Many complex networks in the real world can be formulated as hypergraphs where community detection has been widely used. However, the fundamental question of whether communities exist or not in an observed hypergraph remains unclear. This work aims to tackle this important problem. Specifically, we systematically study when a hypergraph with community structure can be successfully distinguished from its Erdos-Rényi counterpart, and propose concrete test statistics when the models are distinguishable. The main contribution of this paper is threefold. First, we discover a phase transition in the hyperedge probability for distinguishability. Second, in the bounded-degree regime, we derive a sharp signal-to-noise ratio (SNR) threshold for distinguishability in the special two-community 3- uniform hypergraphs, and derive nearly tight SNR thresholds in the general two-community m-uniform hypergraphs. Third, in the dense regime, we propose a computationally feasible test based on sub-hypergraph counts, obtain its asymptotic distribution, and analyze its power. Our results are further extended to nonuniform hypergraphs in which a new test involving both edge and hyperedge information is proposed. The proofs rely on Janson's contiguity theory (Combin. Probab. Comput. 4 (1995) 369-405), a high-moments driven asymptotic normality result by Gao andWormald (Probab. Theory Related Fields 130 (2004) 368-376), and a truncation technique for analyzing the likelihood ratio.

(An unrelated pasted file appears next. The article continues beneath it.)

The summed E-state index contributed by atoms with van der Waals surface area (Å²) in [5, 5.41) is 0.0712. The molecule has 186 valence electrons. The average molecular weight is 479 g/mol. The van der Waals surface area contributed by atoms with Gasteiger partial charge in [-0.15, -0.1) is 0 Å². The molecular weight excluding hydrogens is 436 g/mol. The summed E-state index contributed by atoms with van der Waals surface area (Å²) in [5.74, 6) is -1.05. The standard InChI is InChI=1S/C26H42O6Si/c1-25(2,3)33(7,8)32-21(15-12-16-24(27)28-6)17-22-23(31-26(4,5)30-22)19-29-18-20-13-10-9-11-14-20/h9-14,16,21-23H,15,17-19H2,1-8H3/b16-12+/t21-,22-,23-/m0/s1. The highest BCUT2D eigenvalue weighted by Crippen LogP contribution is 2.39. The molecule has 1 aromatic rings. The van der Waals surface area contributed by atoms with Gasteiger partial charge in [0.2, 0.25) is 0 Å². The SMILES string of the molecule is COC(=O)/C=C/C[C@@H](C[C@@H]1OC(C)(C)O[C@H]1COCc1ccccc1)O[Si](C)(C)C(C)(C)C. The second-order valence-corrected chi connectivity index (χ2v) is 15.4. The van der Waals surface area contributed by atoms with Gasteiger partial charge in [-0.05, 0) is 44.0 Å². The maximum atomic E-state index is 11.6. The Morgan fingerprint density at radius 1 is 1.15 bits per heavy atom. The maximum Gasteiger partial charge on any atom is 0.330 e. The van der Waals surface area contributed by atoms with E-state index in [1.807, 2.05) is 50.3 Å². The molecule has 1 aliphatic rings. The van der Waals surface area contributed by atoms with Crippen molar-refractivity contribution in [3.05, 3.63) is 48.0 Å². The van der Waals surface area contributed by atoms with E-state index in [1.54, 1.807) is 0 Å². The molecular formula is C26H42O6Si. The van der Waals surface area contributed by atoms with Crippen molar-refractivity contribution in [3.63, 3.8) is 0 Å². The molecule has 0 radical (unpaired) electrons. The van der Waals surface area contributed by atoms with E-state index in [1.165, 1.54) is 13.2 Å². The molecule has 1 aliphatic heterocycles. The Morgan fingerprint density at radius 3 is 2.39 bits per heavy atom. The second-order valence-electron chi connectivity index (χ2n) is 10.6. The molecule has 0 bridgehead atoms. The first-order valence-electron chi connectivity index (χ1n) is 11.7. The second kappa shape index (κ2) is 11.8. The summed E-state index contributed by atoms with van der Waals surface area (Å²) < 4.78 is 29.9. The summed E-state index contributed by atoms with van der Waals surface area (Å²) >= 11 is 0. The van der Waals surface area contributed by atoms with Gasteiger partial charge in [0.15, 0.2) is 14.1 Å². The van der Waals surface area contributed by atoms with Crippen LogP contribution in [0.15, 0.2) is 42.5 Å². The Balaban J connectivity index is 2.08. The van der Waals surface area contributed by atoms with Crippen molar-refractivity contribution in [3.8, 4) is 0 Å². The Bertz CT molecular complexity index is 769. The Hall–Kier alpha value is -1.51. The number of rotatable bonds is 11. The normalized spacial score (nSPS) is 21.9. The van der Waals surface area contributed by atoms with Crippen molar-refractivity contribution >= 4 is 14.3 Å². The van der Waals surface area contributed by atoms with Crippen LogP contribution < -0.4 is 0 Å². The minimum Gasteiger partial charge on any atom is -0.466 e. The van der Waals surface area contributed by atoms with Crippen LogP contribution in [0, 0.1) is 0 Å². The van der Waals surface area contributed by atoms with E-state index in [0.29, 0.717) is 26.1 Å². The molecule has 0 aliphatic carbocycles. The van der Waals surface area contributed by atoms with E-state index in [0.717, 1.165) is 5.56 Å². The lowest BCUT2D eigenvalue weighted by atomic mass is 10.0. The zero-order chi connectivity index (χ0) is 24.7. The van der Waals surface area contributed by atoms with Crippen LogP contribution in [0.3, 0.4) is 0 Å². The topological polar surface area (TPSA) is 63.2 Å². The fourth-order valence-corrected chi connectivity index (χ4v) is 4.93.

All Science Journal Classification (ASJC) codes
- Statistics and Probability
- Statistics, Probability and Uncertainty
- Hypothesis testing
- Stochastic block model